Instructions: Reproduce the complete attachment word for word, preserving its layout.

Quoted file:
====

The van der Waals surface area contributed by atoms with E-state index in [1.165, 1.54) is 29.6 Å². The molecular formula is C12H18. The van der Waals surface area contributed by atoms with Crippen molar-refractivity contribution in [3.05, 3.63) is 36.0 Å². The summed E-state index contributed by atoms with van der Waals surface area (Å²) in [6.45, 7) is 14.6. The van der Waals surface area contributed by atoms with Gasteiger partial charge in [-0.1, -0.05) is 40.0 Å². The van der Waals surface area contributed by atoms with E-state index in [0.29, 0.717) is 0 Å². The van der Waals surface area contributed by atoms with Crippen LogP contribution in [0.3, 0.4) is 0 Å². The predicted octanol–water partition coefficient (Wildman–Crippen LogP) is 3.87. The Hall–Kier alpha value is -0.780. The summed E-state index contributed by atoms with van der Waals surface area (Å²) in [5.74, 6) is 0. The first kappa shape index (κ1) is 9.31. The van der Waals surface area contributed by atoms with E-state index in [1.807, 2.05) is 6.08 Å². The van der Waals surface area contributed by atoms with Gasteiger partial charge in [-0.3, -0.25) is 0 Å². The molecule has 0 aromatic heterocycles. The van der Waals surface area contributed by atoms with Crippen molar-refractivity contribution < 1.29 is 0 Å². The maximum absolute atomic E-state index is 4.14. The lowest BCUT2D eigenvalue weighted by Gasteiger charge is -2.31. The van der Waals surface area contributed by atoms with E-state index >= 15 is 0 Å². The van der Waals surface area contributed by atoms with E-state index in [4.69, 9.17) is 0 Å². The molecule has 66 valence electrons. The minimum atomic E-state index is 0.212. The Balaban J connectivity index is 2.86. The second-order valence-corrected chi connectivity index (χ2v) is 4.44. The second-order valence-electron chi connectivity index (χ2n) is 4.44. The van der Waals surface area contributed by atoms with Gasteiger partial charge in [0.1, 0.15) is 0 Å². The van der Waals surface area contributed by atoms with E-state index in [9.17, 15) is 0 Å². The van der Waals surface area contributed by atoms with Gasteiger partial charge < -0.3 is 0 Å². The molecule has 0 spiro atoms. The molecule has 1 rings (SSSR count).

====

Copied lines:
The van der Waals surface area contributed by atoms with E-state index in [1.165, 1.54) is 29.6 Å². The molecular formula is C12H18. The van der Waals surface area contributed by atoms with Crippen molar-refractivity contribution in [3.05, 3.63) is 36.0 Å². The summed E-state index contributed by atoms with van der Waals surface area (Å²) in [6.45, 7) is 14.6. The van der Waals surface area contributed by atoms with Gasteiger partial charge in [-0.1, -0.05) is 40.0 Å². The van der Waals surface area contributed by atoms with E-state index in [0.29, 0.717) is 0 Å². The van der Waals surface area contributed by atoms with Crippen LogP contribution in [0.3, 0.4) is 0 Å². The predicted octanol–water partition coefficient (Wildman–Crippen LogP) is 3.87. The Hall–Kier alpha value is -0.780. The summed E-state index contributed by atoms with van der Waals surface area (Å²) in [5.74, 6) is 0. The first kappa shape index (κ1) is 9.31. The van der Waals surface area contributed by atoms with E-state index in [1.807, 2.05) is 6.08 Å². The van der Waals surface area contributed by atoms with Gasteiger partial charge in [-0.3, -0.25) is 0 Å². The molecule has 0 aromatic heterocycles. The van der Waals surface area contributed by atoms with Crippen molar-refractivity contribution < 1.29 is 0 Å². The maximum absolute atomic E-state index is 4.14. The lowest BCUT2D eigenvalue weighted by Gasteiger charge is -2.31. The van der Waals surface area contributed by atoms with E-state index >= 15 is 0 Å². The van der Waals surface area contributed by atoms with E-state index in [4.69, 9.17) is 0 Å². The molecule has 66 valence electrons. The minimum atomic E-state index is 0.212. The Balaban J connectivity index is 2.86. The second-order valence-corrected chi connectivity index (χ2v) is 4.44. The second-order valence-electron chi connectivity index (χ2n) is 4.44. The van der Waals surface area contributed by atoms with Gasteiger partial charge in [0.1, 0.15) is 0 Å². The van der Waals surface area contributed by atoms with E-state index in [9.17, 15) is 0 Å². The van der Waals surface area contributed by atoms with Gasteiger partial charge < -0.3 is 0 Å². The molecule has 0 spiro atoms. The molecule has 1 rings (SSSR count).